MomDay Monday – School Daze

Every school has its issues.

Issues with teachers. Issues with other parents. Miscommunication. Problems with other students.

Every school.

There’s no getting around it. We’re all human. We all have failings. And a school is, after all, made up of us imperfect humans.

But at what point does a school have so many issues it becomes dysfunctional?

Is it when the faculty talks out of turn to your child about their parents’ divorce?

Or perhaps it’s when other parents refuse to accept that their child is the school bully & consistently puts the blame for their child’s behavior on the very kids he’s bullying.

Is it when there are arbitrary punishments meted out at whim? One day a behavior is punishable by making the child sit out of recess. The next day, the same behavior is overlooked. One day, uniform infractions are barely mentioned. The next day, a student loses privileges for wearing the wrong uniform piece.


But I believe it’s when a school & its principal are so afraid of criticism that they close off lines of communication to keep others from hearing it.

I believe it’s when a principal is more concerned with who saw a comment on the school Facebook page than she is with addressing the issues brought to her attention.

I believe it is when a student receives retaliation for the actions of their parent.

And I believe it is when anti-bullying rallies are held for the students but parents & staff are seemingly the biggest offenders.

The Kids attend a private, Catholic school. They have been there since they were each 3 years old, starting in the youngest Pre-K group. They have known their classmates for most of their lives & we have made good friends with some of the families of these kids. When The Ex & I decided to divorce, we quietly told The Kids’ teachers so they were aware of the situation at home & on the lookout for any kind of behavioral issues that might occur because of it. This school had an opportunity to show The Kids an example of what it means to be a Christian & support my children during a particularly tough time.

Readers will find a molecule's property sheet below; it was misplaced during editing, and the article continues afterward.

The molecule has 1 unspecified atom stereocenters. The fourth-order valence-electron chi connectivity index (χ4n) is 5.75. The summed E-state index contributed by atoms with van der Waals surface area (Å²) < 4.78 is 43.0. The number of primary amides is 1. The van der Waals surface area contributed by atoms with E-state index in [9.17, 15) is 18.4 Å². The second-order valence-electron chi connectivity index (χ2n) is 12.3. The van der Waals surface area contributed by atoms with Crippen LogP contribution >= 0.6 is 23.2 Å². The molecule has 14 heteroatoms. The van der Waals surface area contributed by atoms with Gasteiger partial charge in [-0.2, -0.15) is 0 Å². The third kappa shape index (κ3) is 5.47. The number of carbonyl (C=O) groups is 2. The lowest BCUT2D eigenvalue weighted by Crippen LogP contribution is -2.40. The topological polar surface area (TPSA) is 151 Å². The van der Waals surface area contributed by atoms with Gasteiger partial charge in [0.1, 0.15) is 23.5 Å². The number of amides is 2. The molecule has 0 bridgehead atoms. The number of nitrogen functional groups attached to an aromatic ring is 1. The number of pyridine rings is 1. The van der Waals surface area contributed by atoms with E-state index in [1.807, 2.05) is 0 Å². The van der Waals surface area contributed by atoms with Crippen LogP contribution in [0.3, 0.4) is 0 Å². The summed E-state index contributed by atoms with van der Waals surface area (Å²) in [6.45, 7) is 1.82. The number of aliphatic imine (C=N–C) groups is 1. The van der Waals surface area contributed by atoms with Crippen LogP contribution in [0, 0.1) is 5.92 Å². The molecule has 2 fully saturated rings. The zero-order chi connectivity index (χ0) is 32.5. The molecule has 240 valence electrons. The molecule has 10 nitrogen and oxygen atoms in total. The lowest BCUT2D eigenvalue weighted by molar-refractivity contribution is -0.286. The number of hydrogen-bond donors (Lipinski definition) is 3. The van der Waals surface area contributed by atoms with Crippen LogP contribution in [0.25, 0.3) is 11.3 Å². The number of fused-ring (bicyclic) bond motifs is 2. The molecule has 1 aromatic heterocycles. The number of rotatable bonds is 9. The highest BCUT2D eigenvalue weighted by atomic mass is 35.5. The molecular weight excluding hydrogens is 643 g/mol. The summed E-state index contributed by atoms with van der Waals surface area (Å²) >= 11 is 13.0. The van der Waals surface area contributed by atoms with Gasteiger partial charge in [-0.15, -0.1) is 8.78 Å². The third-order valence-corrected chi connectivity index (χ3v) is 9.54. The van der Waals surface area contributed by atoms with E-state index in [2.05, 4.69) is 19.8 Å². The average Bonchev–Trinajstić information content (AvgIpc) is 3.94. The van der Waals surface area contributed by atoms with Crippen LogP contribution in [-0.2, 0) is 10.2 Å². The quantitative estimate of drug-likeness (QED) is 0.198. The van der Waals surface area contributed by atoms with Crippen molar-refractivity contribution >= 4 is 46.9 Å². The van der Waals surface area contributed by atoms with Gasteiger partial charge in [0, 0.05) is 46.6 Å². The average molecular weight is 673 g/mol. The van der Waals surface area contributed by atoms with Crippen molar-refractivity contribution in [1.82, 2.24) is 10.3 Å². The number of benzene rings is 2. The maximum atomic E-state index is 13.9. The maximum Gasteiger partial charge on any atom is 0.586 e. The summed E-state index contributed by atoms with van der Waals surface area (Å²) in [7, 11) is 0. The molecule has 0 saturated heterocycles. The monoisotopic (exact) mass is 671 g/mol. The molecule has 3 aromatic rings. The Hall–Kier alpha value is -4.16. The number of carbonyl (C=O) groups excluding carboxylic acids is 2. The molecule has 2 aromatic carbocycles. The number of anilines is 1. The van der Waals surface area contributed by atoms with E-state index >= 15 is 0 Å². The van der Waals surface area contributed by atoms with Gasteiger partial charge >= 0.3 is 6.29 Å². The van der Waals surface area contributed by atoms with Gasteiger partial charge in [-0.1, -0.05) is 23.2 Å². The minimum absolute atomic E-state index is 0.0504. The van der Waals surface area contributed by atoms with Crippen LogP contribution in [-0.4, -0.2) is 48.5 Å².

They failed.

Within weeks, it seemed as if everyone knew what was happening in our family. The rumor mill was in full force until people I hardly knew & rarely spoke to had an opinion on my divorce & The Kids’ reaction to it. I had been blind to the dysfunction in the past, believing my kids were in the best possible place for the best possible education. There were two things I hoped to keep consistent throughout the divorce as the kids lives were being uprooted. Their school & their house. I was determined to keep them in that school & in the house they had been in for the past 4 years even if it meant having to ask my dad for money. But little by little, my eyes were opened & I saw that there were issues with this school far beyond anything I ever realized. There certainly have been people on the faculty as well as other parents who have been more than supportive & I can’t thank those people enough for the kindness & support they’ve shown, especially to The Kids. But they have unfortunately been too few & too far between. It is school dysfunction at its best. Or worst.

I’ve stopped my insistence that The Kids stay in that school. It’s part of my letting go. And it’s okay. I am aware that any school will have issues, dysfunction, intolerant people & parents who violate the school drop off & pick up rules. At this point, I’m willing to take my chances.